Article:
Why it’s too early to call the WiMax deal a disaster

Updated

Well, TechCrunch’s Erick Schonfeld certainly isn’t pulling his punches. Last week, while most reporters (including me) were writing enthusiastically about the new partnership between Sprint and Clearwire to build a mobile wireless network using WiMax technology, Schonfeld slammed the deal as “a disaster waiting to happen.” Then he followed up on Friday with even more reasons why the deal is a bad idea.

So did I jump the gun? Was I (along with Eric Schmidt, chief executive at Google, which invested in the deal), “snookered”? I’m not convinced, nor were a couple wireless experts VentureBeat spoke to. Schonfeld certainly does a compelling and thorough job of outlining the many risks and unknowns involved in the deal, but he may be missing the bigger picture: Despite the risks, the deal is a calculated gamble that could pay off.

Schonfeld’s biggest argument is that WiMax has until now been a “fixed” wireless technology (in other words, it provides wireless service in your home and office), rather than mobile, and it hasn’t proven itself as a workable business in that field, either. For example, Clearwire’s network will be the heart of the new partnership, yet Clearwire lost $727 million last year. Also, in order to work, WiMax chips must be installed on laptops and cell phones, which hasn’t happened much yet.

These are all fair points, but I’d argue that collectively they mean the fate of the partnership is unclear, not that it’s a guaranteed failure. For one thing, it’s a mistake to assume that Clearwire and WiMax’s history are good predictors for how this new company (which will also be called Clearwire) will perform. After all, the deal brings plenty of new players — such as Google, Intel Capital, Comcast and Time Warner, who are all investors — into the mix, not to mention $3.2 billion of fresh funding.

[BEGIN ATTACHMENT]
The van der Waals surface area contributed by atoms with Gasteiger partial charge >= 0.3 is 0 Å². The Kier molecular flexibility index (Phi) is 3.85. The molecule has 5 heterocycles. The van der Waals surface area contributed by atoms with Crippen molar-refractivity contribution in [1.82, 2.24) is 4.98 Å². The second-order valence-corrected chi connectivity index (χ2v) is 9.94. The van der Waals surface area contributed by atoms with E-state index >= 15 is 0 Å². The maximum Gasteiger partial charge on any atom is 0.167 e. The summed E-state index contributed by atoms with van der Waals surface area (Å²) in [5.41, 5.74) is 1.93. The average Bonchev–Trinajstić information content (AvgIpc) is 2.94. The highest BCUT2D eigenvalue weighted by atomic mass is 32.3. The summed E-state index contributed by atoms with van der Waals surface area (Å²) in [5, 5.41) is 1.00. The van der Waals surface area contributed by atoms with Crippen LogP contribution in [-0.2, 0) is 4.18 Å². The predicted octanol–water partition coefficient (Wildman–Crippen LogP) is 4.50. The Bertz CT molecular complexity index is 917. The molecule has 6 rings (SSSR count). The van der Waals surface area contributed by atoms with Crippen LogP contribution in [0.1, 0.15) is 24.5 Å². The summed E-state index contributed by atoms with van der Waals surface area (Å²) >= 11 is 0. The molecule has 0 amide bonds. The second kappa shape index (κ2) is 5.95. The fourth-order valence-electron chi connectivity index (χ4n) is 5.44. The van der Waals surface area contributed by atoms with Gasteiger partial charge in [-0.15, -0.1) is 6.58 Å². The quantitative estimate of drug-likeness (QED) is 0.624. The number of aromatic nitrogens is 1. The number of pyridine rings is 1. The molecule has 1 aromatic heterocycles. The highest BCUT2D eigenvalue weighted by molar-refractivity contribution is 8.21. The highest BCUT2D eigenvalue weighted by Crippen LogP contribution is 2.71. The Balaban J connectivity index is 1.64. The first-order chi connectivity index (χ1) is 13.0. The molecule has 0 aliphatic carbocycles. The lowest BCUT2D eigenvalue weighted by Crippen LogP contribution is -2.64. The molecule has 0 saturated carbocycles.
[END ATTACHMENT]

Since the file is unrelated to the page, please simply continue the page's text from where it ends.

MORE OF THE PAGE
“[Schonfeld is] assuming that Clearwire’s current model will be the one going forward, which is highly unlikely,” says Paul Grim of SunBridge Partners. “The name on HQ may be Clearwire, but the $3.2 billion raised suggests the other parties may have a say in how things play out.”

It’s also worth noting that WiMax may be relatively unproven, but the new company will still be deploying ahead of the competing LTE technology, which is a smart move. As Intel Capital’s Arvind Sodhani told us, “We can’t wait three years.” (Keep in mind that Sodhani has a horse in the race, since Intel is a leading provider of WiMax chips.)

Finally, as Rich Wong of Accel Partners told us, the investment makes sense as a calculated gamble as part of Google’s efforts to ensure open mobile networks.

“Consider that one of their alternatives would have been to try and build a complete network off of 700 Mhz spectrum,” Wong said. “This is a far more cost-effective way of driving to this form of open standard.”

So, yes, that’s a lot of money to pour into an unproven technology. But there are plenty of reasons to be excited too, and I’ll wait for more warning signs before joining in TechCrunch’s doom and gloom.

Update: It’s worth noting that Clearwire (the old Clearwire, not the new company that will be formed by the partnership) stock has been rising for most of today (May 13) — as of 1pm Pacific, it’s up around 5 percent from the opening price of $12.81. Now, there may have been some other Clearwire-related news yesterday (like, say, the release of decent Q1 financial data), but until someone can prove otherwise, I’m taking full credit. [Image from Marketwatch]